Why Accessibility Overlay Solutions Fail to Protect or Serve
Updated March 19, 2021
Website overlay solutions have become incredibly popular. However they fail to protect website owners from litigation, and fail to serve people with disabilities.
According to UsableNet's 2020 ADA Digital Accessibility Lawsuit report, over 250 lawsuits were filed against companies using widgets or overlays, stating "These solutions do nothing to make a website more accessibile for the blind."
Where there is demand, there is always supply. And here the demand is for a fast, easy, and cheap 508/ ADA WCAG compliance solution. A silver-bullet. Naturally there are those that will claim they can provide that. And if it sounds too good to be true, it probably is.
To make your website accessible to actual people with disabilities there is no alternative to following accepted best practices. Actual 508 and ADA compliance starts with a 3-factor WCAG 2.1 A, AA audit provided by an experienced accessibility consultant who understands both WCAG and programming code.
1. Automated auditing of the entire website
2. Manual testing of select unique pages
3. Assistive technology testing of those same select unique pages and use-cases.
With complete audit reporting, the website can then be property remediated addressing all WCAG 2.1 A, AA violations of the core code of the site.
However there are a growing number of too-good-to-be-true solutions that promise quick and cheap “accessibility”. As many will attest (and testify) these claims are simply not true but these providers are aggressively hitting the market and duping website owners that just want to believe.
What Are Overlay Accessibility Solutions?
Overlay solutions are automated software solutions, which as we know, can only detect ~30% of WCAG issues in the first place. This is because the WCAG is nuanced and interpretive. Machines are not good at this.
So what these overlay "solutions" do is add a layer over the site that addresses a fraction of accessibility issues. They essentially “fix” the easy stuff, but leave too many issues unaddressed to claim actual WCAG compliance for ADA or 508 requirements. Some providers looking to get in the term "manual" make the claim, however any manual testior or remediation is only applied to the overlay layer. Not to the underlying code.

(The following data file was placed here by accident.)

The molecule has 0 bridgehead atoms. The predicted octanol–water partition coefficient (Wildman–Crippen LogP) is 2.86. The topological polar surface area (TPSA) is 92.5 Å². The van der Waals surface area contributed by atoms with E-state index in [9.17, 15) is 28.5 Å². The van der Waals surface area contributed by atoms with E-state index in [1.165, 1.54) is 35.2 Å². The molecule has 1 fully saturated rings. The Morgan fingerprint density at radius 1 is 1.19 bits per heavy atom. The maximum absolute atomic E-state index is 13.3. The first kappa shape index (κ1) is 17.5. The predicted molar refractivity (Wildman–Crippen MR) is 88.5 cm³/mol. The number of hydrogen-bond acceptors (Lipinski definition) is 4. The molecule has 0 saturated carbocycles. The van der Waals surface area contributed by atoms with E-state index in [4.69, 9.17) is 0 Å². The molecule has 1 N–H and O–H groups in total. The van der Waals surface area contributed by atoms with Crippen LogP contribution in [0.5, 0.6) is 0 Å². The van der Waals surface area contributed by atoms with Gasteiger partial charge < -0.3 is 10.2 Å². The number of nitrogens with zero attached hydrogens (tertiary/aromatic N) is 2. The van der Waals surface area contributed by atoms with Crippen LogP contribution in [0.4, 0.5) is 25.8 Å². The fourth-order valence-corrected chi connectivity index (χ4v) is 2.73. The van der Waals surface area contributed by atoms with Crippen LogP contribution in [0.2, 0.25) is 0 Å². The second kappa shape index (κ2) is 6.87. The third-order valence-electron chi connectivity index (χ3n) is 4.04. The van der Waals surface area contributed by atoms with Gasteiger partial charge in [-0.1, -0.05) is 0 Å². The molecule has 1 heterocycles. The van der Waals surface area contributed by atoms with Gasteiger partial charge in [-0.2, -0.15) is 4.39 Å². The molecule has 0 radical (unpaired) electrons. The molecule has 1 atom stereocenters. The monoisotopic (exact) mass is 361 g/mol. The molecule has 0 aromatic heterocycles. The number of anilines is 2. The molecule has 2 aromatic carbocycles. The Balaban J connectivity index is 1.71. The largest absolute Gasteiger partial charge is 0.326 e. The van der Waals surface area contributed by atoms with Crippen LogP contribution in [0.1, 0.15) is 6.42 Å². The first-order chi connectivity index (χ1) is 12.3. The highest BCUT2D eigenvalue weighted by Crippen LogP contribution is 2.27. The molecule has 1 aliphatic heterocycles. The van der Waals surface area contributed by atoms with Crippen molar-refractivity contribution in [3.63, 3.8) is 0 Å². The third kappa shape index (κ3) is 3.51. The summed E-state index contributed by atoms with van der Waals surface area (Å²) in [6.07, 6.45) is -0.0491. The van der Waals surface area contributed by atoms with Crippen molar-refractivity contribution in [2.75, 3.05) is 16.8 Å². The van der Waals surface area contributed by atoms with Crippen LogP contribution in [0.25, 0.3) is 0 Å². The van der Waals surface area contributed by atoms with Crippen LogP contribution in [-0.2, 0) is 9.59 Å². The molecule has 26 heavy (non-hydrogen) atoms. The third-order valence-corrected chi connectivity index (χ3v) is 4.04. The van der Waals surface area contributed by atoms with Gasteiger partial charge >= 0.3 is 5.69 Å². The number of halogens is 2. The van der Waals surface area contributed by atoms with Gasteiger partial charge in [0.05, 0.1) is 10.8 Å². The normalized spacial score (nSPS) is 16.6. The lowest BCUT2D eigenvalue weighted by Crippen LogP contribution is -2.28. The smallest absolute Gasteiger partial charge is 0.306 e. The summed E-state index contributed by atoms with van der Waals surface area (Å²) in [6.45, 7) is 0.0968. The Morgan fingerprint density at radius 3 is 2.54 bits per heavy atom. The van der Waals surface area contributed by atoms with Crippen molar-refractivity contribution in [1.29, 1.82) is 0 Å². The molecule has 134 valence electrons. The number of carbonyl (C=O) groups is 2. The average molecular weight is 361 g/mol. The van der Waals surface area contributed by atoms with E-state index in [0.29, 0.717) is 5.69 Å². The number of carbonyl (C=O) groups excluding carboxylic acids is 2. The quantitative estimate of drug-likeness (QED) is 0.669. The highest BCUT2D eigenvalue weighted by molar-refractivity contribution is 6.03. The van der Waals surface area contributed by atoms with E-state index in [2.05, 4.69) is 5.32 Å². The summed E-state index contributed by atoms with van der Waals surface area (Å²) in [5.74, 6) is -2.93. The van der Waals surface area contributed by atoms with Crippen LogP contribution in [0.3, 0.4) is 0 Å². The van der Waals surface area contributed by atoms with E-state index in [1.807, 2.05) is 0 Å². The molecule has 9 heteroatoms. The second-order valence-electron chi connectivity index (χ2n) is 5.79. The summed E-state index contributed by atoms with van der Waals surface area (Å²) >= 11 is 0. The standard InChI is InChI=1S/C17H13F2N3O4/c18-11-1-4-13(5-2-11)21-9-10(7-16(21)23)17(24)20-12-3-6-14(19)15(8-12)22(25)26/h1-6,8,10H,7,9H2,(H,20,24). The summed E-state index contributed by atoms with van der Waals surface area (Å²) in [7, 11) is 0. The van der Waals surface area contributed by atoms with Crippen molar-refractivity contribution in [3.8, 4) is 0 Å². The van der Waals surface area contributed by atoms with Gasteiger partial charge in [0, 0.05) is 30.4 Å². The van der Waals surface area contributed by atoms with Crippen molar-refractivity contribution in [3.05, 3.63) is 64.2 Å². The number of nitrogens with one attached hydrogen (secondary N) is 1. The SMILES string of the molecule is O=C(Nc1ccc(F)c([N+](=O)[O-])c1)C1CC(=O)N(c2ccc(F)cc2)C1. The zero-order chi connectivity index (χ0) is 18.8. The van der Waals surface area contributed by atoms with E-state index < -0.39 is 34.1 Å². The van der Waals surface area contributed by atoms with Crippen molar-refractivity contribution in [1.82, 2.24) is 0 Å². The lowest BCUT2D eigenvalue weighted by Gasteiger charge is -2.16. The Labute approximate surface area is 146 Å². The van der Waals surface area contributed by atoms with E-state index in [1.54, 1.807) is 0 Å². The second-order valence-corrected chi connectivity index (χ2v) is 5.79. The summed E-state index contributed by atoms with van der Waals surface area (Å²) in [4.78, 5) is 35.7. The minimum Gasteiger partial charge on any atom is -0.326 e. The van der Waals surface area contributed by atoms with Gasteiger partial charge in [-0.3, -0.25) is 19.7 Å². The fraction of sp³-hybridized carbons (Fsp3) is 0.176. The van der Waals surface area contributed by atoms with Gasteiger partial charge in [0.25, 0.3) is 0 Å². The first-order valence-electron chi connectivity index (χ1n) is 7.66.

These solutions typically take the shape of an “accessibility button” that a user needs to be able to find and open (which may not even be possible for some users). The button opens a toolbar with options such as
- Text adjustments - size, spacing, alignment
- Color - contrast, saturation, monochrome
- Adjust curser
- Add focus states
- Screen reader in some cases
Some now incorporate Artificial Intelligence (THE buzzword of 2020), to interpret images and automagically add alt tags, which are labels that describe images. However, as you might guess, accuracy and usefulness for the actual person using a screen reader is low.
Why Overlay Solutions Fail to Deliver True Accessibility
Those that describe overlays as band-aid solutions are right. More accurately, they're bandaids that fail to cover the center of the wound. They only cover the edges.
The Core Website Code & Violations Remain Legally Exposed
By default, the inaccessible underlying code is fully exposed to legal trolls. The overlay needs to be turned on by the user. One could just stop there.
Overlay Solutions Lack Manual Testing and Remediation
As already stated, they’re automated, so they miss 70% of WCAG issues. These can only be assessed using manual testing. Some providers do claim to provide manual testing and remediation, however the remediation is only applied to the overlay layer, not the underlying code left exposed.
Overlays Override the Users’ Existing Assistive Technology Tools
This is the most significant. Any person with a disability has their favorite set of tools and browser settings already tuned and learned. Forcing a user with disabilities to scrap their tools to then study, learn and customize this new set of toolbar options for each website they visit is a serious barrier. So they really don’t work for the actual people with disabilities. They only serve the interests of the website owner looking to avoid the expense of proper website accessibility.